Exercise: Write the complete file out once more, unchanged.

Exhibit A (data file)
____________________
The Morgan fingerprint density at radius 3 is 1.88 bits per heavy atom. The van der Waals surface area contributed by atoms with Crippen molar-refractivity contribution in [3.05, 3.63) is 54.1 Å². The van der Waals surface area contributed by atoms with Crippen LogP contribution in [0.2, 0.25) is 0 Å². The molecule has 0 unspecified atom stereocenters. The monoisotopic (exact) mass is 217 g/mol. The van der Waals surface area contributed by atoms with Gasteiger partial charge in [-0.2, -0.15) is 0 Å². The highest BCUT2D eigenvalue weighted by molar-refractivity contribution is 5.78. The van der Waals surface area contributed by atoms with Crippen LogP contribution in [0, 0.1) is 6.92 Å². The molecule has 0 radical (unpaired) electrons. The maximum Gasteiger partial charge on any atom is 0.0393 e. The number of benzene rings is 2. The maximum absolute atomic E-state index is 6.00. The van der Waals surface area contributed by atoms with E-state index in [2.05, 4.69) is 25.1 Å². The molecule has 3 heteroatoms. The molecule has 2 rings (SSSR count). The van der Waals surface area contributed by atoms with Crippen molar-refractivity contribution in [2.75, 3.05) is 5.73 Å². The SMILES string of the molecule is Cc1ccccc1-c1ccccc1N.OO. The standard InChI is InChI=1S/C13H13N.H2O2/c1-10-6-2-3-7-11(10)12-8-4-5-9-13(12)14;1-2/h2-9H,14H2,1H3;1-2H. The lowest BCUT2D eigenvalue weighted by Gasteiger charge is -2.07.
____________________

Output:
The Morgan fingerprint density at radius 3 is 1.88 bits per heavy atom. The van der Waals surface area contributed by atoms with Crippen molar-refractivity contribution in [3.05, 3.63) is 54.1 Å². The van der Waals surface area contributed by atoms with Crippen LogP contribution in [0.2, 0.25) is 0 Å². The molecule has 0 unspecified atom stereocenters. The monoisotopic (exact) mass is 217 g/mol. The van der Waals surface area contributed by atoms with Gasteiger partial charge in [-0.2, -0.15) is 0 Å². The highest BCUT2D eigenvalue weighted by molar-refractivity contribution is 5.78. The van der Waals surface area contributed by atoms with Crippen LogP contribution in [0, 0.1) is 6.92 Å². The molecule has 0 radical (unpaired) electrons. The maximum Gasteiger partial charge on any atom is 0.0393 e. The number of benzene rings is 2. The maximum absolute atomic E-state index is 6.00. The van der Waals surface area contributed by atoms with E-state index in [2.05, 4.69) is 25.1 Å². The molecule has 3 heteroatoms. The molecule has 2 rings (SSSR count). The van der Waals surface area contributed by atoms with Crippen molar-refractivity contribution in [2.75, 3.05) is 5.73 Å². The SMILES string of the molecule is Cc1ccccc1-c1ccccc1N.OO. The standard InChI is InChI=1S/C13H13N.H2O2/c1-10-6-2-3-7-11(10)12-8-4-5-9-13(12)14;1-2/h2-9H,14H2,1H3;1-2H. The lowest BCUT2D eigenvalue weighted by Gasteiger charge is -2.07.